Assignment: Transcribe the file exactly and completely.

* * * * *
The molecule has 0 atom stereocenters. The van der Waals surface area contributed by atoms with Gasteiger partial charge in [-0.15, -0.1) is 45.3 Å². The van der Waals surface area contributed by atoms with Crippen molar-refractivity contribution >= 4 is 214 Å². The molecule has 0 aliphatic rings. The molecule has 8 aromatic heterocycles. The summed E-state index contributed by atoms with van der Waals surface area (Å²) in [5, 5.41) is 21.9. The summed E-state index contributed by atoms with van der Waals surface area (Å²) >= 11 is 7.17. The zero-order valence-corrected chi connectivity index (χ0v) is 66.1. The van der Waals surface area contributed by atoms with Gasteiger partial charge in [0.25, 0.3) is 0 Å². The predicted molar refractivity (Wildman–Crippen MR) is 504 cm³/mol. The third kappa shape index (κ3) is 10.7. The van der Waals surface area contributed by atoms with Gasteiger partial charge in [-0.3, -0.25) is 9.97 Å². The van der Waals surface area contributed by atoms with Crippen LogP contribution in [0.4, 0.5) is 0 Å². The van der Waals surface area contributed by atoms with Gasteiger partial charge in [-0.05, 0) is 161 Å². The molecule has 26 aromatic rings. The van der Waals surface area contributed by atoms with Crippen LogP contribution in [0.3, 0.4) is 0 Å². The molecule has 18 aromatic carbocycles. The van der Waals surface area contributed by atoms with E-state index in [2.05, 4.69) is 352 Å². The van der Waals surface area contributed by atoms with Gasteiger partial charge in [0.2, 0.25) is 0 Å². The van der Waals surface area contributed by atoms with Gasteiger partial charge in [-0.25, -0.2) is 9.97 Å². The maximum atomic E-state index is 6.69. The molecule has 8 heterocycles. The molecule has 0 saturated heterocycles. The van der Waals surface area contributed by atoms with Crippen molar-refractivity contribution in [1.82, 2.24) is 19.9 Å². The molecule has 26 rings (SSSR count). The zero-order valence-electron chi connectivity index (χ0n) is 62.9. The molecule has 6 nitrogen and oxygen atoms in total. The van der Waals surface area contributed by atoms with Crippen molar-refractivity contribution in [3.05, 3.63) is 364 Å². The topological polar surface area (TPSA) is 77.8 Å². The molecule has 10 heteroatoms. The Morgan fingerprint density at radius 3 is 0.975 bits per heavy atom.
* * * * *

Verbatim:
The molecule has 0 atom stereocenters. The van der Waals surface area contributed by atoms with Gasteiger partial charge in [-0.15, -0.1) is 45.3 Å². The van der Waals surface area contributed by atoms with Crippen molar-refractivity contribution >= 4 is 214 Å². The molecule has 0 aliphatic rings. The molecule has 8 aromatic heterocycles. The summed E-state index contributed by atoms with van der Waals surface area (Å²) in [5, 5.41) is 21.9. The summed E-state index contributed by atoms with van der Waals surface area (Å²) >= 11 is 7.17. The zero-order valence-corrected chi connectivity index (χ0v) is 66.1. The van der Waals surface area contributed by atoms with Gasteiger partial charge in [0.25, 0.3) is 0 Å². The predicted molar refractivity (Wildman–Crippen MR) is 504 cm³/mol. The third kappa shape index (κ3) is 10.7. The van der Waals surface area contributed by atoms with Gasteiger partial charge in [-0.3, -0.25) is 9.97 Å². The van der Waals surface area contributed by atoms with Crippen LogP contribution in [0.4, 0.5) is 0 Å². The van der Waals surface area contributed by atoms with Gasteiger partial charge in [-0.05, 0) is 161 Å². The molecule has 26 aromatic rings. The van der Waals surface area contributed by atoms with Crippen LogP contribution in [0.3, 0.4) is 0 Å². The molecule has 18 aromatic carbocycles. The van der Waals surface area contributed by atoms with E-state index in [2.05, 4.69) is 352 Å². The van der Waals surface area contributed by atoms with Gasteiger partial charge in [0.2, 0.25) is 0 Å². The van der Waals surface area contributed by atoms with Gasteiger partial charge in [-0.25, -0.2) is 9.97 Å². The maximum atomic E-state index is 6.69. The molecule has 8 heterocycles. The molecule has 0 saturated heterocycles. The van der Waals surface area contributed by atoms with Crippen molar-refractivity contribution in [1.82, 2.24) is 19.9 Å². The molecule has 26 rings (SSSR count). The zero-order valence-electron chi connectivity index (χ0n) is 62.9. The molecule has 6 nitrogen and oxygen atoms in total. The van der Waals surface area contributed by atoms with Crippen molar-refractivity contribution in [3.05, 3.63) is 364 Å². The topological polar surface area (TPSA) is 77.8 Å². The molecule has 10 heteroatoms. The Morgan fingerprint density at radius 3 is 0.975 bits per heavy atom.